Skip to main content

Features

Ten Days Under the Sea

Living underwater in the world's only habitat devoted to science, six aquanauts studied juvenile corals and fought off "the funk"

By Peter J. Edmunds

Single Mothers and Welfare

For the first time since the Great Depression, large numbers of families are homeless. Recent welfare revisions will put even more women and children on the streets

By Ellen L. Bassuk, Angela Browne and John C. Buckner

Microbes Deep Inside the Earth

Recently discovered microorganisms that dwell within the earth's crust could reveal clues to the origin of life

By James K. Fredrickson and Tullis C. Onstott

Friction at the Atomic Scale

Long neglected by physicists, the study of friction's tomic-level origins, or nanotribology, indicates that the force tems from various unexpected sources, including sound energy

By Jacqueline Krim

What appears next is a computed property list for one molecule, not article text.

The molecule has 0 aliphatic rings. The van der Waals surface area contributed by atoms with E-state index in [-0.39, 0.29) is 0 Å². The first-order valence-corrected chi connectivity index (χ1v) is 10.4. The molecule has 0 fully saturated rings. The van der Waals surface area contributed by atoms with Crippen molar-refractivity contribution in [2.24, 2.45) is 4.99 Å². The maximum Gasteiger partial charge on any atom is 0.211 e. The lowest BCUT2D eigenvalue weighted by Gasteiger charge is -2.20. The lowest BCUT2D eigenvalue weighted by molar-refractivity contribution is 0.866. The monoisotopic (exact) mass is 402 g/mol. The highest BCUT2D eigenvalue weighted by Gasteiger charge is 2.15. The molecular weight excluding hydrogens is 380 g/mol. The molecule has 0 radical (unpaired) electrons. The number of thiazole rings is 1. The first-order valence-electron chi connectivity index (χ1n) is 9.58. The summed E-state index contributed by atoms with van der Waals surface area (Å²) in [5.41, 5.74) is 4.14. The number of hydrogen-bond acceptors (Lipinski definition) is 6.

Controlling Computers with Neural Signals

Electrical impulses from nerves and muscles can command computers directly, a method that aids people with physical disabilities

By Hugh S. Lusted and R. Benjamin Knapp

Confronting Science's Logical Limits

The mathematical models now used in many scientific fields may be fundamentally unable to answer certain questions about the real world. Yet there may be ways around these problems

By John L. Casti

Departments

Purchase To Read More

Already purchased this issue? Sign In to Access
Select Format

Back to School

Get 50% off digital subscriptions of Scientific American and Scientific American MIND!